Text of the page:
John Bauer (June 4, 1882 – November 20, 1918) was a Swedish painter and illustrator best known for his illustrations of Bland tomtar och troll (Among Gnomes and Trolls). Princess Tuvstarr and the Fishpond (named after Carex cespitosa), painted in 1913, is perhaps Bauer’s most notable work. John Bauer was born and raised in Jönköping with his two brothers and sister, Anna Bauer, whose early death at 13 had a profound effect on John and his brothers. Living in an apartment situated above their father’s charcuterie, he was always given to sketching and drawing. At sixteen, he set off for Stockholm to study art, and after two years he entered the Royal Swedish Academy of Arts.
At the academy he met Esther Ellquist, whom he would marry in December 1906. Together they embarked on a two-year long trip to Germany and Italy to study art (1908–1910). Bauer’s wife became the model for many of Bauer’s paintings, most notably The Fairy Princess in 1905. Bauer suffered from depression and self-doubts. By 1918 his marriage was falling apart, divorce was being discussed, and the world was at war. John and Esther, and their two-year old son, Bengt or Putte, were on their way to a new home in Stockholm, where John hoped for spiritual renewal and a new life for himself and his family. In the wake of the recent well-publicized train accident of Getå, John booked their return to Stockholm on a ferry, the Per Brahe steamer. John Bauer died in the shipwreck of Per Brahe along with Ester and Bengt.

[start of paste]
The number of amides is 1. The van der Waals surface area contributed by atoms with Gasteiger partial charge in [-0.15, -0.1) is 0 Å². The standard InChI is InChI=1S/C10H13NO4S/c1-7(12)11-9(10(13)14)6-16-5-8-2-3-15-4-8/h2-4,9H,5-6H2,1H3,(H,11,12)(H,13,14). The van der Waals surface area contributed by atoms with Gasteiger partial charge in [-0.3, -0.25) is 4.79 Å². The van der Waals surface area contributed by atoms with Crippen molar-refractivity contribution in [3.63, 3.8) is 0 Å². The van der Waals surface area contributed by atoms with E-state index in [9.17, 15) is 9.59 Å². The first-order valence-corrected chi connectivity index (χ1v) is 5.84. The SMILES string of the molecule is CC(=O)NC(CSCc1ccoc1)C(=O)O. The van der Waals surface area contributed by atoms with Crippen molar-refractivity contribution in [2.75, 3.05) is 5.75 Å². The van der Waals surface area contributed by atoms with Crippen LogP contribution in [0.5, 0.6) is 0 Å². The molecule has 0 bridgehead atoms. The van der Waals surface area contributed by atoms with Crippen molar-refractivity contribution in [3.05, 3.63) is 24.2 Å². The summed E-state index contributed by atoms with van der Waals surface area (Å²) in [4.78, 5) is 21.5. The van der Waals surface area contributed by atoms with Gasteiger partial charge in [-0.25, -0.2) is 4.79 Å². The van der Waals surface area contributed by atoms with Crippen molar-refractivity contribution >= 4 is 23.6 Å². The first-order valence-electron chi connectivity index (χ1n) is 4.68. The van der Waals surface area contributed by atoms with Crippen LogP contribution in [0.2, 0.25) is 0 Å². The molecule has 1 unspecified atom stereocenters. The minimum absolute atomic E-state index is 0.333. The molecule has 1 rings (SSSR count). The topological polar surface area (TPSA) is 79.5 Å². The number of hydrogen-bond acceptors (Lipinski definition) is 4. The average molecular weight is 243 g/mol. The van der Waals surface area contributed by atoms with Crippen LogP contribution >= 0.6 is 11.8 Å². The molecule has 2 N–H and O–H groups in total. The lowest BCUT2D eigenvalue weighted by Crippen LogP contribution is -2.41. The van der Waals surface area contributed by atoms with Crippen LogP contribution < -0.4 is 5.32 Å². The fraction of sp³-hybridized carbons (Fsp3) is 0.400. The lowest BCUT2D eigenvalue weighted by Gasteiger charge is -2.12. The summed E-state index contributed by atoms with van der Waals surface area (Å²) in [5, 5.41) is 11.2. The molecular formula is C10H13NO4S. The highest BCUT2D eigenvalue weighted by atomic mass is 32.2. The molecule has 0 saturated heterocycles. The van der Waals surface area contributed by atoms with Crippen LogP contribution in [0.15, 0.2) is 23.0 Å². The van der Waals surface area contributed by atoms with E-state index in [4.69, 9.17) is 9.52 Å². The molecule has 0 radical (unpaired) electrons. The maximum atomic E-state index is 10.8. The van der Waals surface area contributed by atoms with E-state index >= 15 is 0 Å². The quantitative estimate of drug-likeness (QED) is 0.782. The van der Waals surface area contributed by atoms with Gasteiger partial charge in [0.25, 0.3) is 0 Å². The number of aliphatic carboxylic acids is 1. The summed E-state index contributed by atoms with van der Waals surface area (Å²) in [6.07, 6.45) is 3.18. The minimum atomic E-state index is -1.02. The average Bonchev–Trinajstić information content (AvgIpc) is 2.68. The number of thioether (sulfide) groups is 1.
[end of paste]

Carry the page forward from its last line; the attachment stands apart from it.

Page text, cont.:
Bauer’s early work was influenced to a large extent by Albert Engström and Carl Larsson, two contemporaries and influential painters. Bauer’s first major work was commissioned in 1904, when he was asked to illustrate a book on Lappland. It was not until 1907 that he would become known for his illustrations of Bland tomtar och troll, the yearly fairy tale book, in which his most highly acclaimed works would be published in the 1912-1915 editions. Bauer also produced a fresco, Den helige Martin (The Holy Martin), which can be seen in the Odd Fellows lodge in Nyköping. Bauer’s themes can be found in later works by the illustrators Arthur Rackham, Sulamith Wülfing, Kay Nielsen, Brian Froud and Rebecca Guay.